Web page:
For those that are ready to write "Well what did you expect!" the answer is I didn't think about it until I had a problem. Doh!

    HTH

  6. #276
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    Re: Open source timing software.

    Quote Originally Posted by scholzie View Post
    I'm thinking of porting this to Arduino to create an open source design for the hardware. It would be similar to the Weishi Timegrapher. Does anyone want to join in on development?
    I have recently bought an Arduino Uno but I'm a complete noob.
    Willing to do things that are within my capability but I'm expecting that this is going to involve reading an analog signal so therefore there has to be an external mic and probably amp.
    Would it not be more productive to just produce a great mic/preamp and use the standard tg?
    At least I'd suggest an external mic would be the starting point and when that works then port to Arduino?

  7. #277
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    Re: Open source timing software.

    These are amplifier and guitar pickup microphone clip on. You can get the good signal from them.
    Amplifier: Linep
    Guitar pickup microphone clip on: Cherub or Korg
    Name:  mic.JPG
Views: 118
Size:  139.3 KB

  8. #278
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    Re: Open source timing software.

    Linux Mint has an excellent sound utility that lets you select the default audio input device and adjust the amplification level. If you don't know where to find it, just try searching for the "sound" application. For other distros: Google is your friend. Apart from that, there are numerous USB sound cards under $10, with separate mic. inputs, compatible with Linux - no special device driver installation required. I recently got one from Sabrent that would fit the bill.
    FireMonk3y likes this.

    p.s. Does anyone know the lift angle on an Orient 46D movement? I'm reduced to begging. If anyone knows, please respond by PM or on my Hidden Content so I can change this stupid signature.

  9. #279
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    Open source timing software.

    Quote Originally Posted by 1afc View Post
    I have recently bought an Arduino Uno but I'm a complete noob.
    Willing to do things that are within my capability but I'm expecting that this is going to involve reading an analog signal so therefore there has to be an external mic and probably amp.
    Would it not be more productive to just produce a great mic/preamp and use the standard tg?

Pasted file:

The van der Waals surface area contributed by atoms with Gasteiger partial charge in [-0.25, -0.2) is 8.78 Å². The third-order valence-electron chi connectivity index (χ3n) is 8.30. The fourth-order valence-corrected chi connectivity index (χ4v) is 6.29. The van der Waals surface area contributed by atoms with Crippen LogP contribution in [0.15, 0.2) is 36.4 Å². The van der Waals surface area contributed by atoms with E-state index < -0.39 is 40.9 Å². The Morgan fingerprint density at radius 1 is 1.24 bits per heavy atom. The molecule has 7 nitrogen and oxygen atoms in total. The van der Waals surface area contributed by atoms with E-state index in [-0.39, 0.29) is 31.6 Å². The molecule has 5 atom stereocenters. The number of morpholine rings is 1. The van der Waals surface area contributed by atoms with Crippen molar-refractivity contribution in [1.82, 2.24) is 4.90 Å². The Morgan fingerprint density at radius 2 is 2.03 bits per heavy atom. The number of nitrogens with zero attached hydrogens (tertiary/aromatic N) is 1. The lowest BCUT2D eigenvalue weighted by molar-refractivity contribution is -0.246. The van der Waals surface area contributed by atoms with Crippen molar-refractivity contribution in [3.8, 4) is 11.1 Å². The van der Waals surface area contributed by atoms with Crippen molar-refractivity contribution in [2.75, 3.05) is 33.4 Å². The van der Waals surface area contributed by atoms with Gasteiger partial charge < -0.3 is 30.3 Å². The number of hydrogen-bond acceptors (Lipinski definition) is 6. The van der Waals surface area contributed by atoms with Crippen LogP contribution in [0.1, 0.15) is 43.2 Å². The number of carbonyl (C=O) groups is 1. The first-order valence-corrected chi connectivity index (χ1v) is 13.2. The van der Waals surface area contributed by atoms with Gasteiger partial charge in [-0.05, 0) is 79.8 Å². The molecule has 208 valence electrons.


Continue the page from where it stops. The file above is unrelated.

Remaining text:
At least I'd suggest an external mic would be the starting point and when that works then port to Arduino?
    This project isn't about just getting it working. I'd like to expand upon it and use the real time processing benefits that a microcontroller brings to the table. Getting tg to work with a mic isn't difficult. A piezo actuator with some vibration isolation is sufficient. You can add an EQ (or a tuned band pass filter) in line to isolate the sound even better.

    In your case, it would be much more productive to use a good mic and tg on a PC. Porting to Arduino will take a bit of doing... Tg's algorithms should be easy to port - they're already in C - but there's no input sound processing or display output there.

    I'd also like to put in a lift angle input for an amplitude calculator, which I don't know the equations for. Shouldn't be too hard to figure out though.

    I think using a microcontroller will make it easier to pick out the five shock event sounds and actually calculate beat error, rather than just +/- s/day, but that will all come later after I get the basic version working.


    Sent from my iPhone using Tapatalk
    Last edited by scholzie; May 22nd, 2017 at 14:26.

  10. #280
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    Re: Open source timing software.

    @scholzie.

    Building an arduino-based timegrapher is surely going to be fun and good experience for you. For what I can, I will do my best to contribute my two cents if you have any questions.

    Porting tg to arduino is probably not going to work. Virtually all software timegraphers except tg use the same simple approach of detecting a sound when a certain threshold is exceeded. Tg, on the other hand, was designed as an experiment around a different method. As you will see from tg's cpu usage, it is far too hungry of computational horsepower to work on a microcontroller. On such a small machine, the traditional approach would be probably a better choice. (Or maybe you can set up some sort of phase locked loop to detect the period and work from there...)

    Remember that real time capability is not a plus to make a timegrapher. A sound signal is just a sequence of samples: if you process them instantly, after one second, or after an hour, the information contained in them is not going to change. Real time will be a plus, however, if you want to add some fancy gadget to it, for instance a stroboscopic light.

    A possible caveat: before even beginning, I would suggest to test the accuracy and stability of arduino's clock (not the rtc, the one that governs the sampling frequency of your adc). If the clock turns out to be bad, there is little one can do.